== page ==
As artists continue to blaze the trail to explore multiple genres—often within a single song—the scope of sound can feel limitless.
Because not all songs fit perfectly into one category, Billboard offers some charts that measure a combination of several types of music to better encompass the broad range that currently defines hit music.
Here’s a primer on it Billboard‘s charts that mix genres while also spotlighting individual styles – from R&B and hip-hop to rock and alternative and more.
In the meantime, you can browse all Billboard diagrams here.
R&B / Hip-Hop
Billboard publishes the combined Hot R&B/Hip-Hop Songs chart, as well as those distilled Hot R&B Songs and Hot Rap songs diagrams. These studies measure streaming, radio play and sales using the same methodology as the all-genre Billboard Hot 100 song chart.
Dating back nine decades, the combined R&B/Hip-Hop charts measure the consumption and popularity of these individual genres and celebrate the artists who create music and score success in both.
Both combined and separate format charts for R&B (both mainstream and adult) and hip-hop measure metrics covering streaming, airplay, and sales, as well as songwriter and producer accomplishments.
Hot R&B/Hip-Hop Songs originated in 1942 as the New York-focused Harlem Hit Parade and became the genre’s all-encompassing song chart in October 1958 (concurrent with Hot Country Songs, whose similar earlier incarnations began in 1944, under the name Most Played Juke Box Folk Records). Top R&B albums started in 1965.
As the music takes new turns, Billboard has continuously sought industry feedback regarding chart menus and names. Sometimes Hot R&B/Hip Hop Songs were known as Hot Rhythm & Blues Singles (1960s), Top Selling Soul Singles (’70s), and Hot Black Singles (’80s), among other iterations.
Hot R&B/Hip-Hop Songs and Top R&B/Hip-Hop Albums received their most recent name changes in 1999, each adding “Hip-Hop.” According to a story announcing these updates in December. 11, 1999, Billboard number: “In four of the last five Billboard Years in the music spotlight, hip-hop titles were No. 1 in the Top R&B Albums category. The same label departments that market and promote R&B fare also handle rap, and a number of leading R&B stations brand themselves as purveyors of both genres.”
Rock / Alternative
Billboard also publishes the combined Hot rock and alternative songs chart, as well as the individualized Hot rock songs and Hot alternative songs lists, as well Hot Hard Rock songs diagram. These surveys measure streaming, airplay and sales using the same methodology as the Hot 100 across all genres.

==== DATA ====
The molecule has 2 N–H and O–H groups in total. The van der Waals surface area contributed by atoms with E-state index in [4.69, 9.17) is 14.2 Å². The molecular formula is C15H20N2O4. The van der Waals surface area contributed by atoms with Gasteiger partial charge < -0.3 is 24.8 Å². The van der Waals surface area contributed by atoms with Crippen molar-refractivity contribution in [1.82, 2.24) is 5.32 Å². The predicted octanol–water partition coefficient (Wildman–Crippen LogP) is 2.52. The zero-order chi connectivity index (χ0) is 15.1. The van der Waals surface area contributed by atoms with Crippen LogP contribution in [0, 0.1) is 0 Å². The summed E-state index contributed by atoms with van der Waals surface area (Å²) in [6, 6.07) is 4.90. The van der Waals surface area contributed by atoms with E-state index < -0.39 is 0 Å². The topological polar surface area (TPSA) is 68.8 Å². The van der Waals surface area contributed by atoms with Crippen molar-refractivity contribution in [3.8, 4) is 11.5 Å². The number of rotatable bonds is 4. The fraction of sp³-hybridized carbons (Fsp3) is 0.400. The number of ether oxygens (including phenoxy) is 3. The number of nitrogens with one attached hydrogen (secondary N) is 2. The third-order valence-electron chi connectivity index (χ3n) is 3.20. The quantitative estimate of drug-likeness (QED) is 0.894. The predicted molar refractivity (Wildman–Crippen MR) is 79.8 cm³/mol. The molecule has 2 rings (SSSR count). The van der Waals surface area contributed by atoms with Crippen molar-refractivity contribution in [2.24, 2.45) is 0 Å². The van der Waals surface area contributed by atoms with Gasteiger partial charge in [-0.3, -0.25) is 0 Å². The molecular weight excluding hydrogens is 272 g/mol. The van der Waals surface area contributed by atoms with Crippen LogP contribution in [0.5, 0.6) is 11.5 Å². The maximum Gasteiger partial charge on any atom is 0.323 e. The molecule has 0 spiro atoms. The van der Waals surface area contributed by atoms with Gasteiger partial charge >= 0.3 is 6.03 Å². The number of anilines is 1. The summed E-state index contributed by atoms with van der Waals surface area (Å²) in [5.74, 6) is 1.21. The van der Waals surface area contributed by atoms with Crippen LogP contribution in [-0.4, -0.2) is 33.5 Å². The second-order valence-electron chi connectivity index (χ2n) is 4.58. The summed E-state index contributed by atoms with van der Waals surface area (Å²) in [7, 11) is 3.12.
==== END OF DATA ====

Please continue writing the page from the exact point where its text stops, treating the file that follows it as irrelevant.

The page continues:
As with the combined R&B/hip-hop charts, the mixed rock and alternative results reflect the range of acts that excel in music that spans different sides of the ever-evolving rock and alternative genres.
Combined and individual format charts for rock, alternative, adult alternative and hard rock measure metrics spanning streaming, airplay and sales, as well as writers and producers.
click here for background on the renamed Rock & Alternative charts, as announced in June.
Hot Latin Songs and Top Latin Albumswhile billed as uniquely “Latin”, highlight titles that fuse any combination of Latin music, from regional Mexican to pop, tropical and rhythmic, along with individualized charts for the specific sub-genres.
As with R&B and hip-hop, or rock and alternative, the same teams work at record labels, streaming services, radio groups, and more often across a combination of these related, but distinct, genres.
The same applies to Billboard‘s Christian and separate gospel charts, although their artists cross-pollinate and work in other genres.
Other combined genres
Billboard similarly highlights artists, songs and albums on the combined dance/electronic charts, most prominently on the multimetric Hot dance/electronic songs and Top dance/electronic albums placements.
Plus, Americana/Folk album measures the top titles by acts that may lean more toward Americana or folk, or mix both. As with changes noted above, the chart, originally named Folk Albums in 2009, changed to its current name in 2016, again largely based on industry consultation.
Other charts measure traditional and contemporary jazz, and traditional and crossover classical music, both together and in the more specific genres themselves.
ultimately, Billboard charts are merely tools to help fans and industry stakeholders sift through data and are in no way intended to limit the endless creativity shared by the artists on all these charts. As the music evolves, Billboard continually evaluates and refines its chart offerings to best reflect the ever-changing landscape.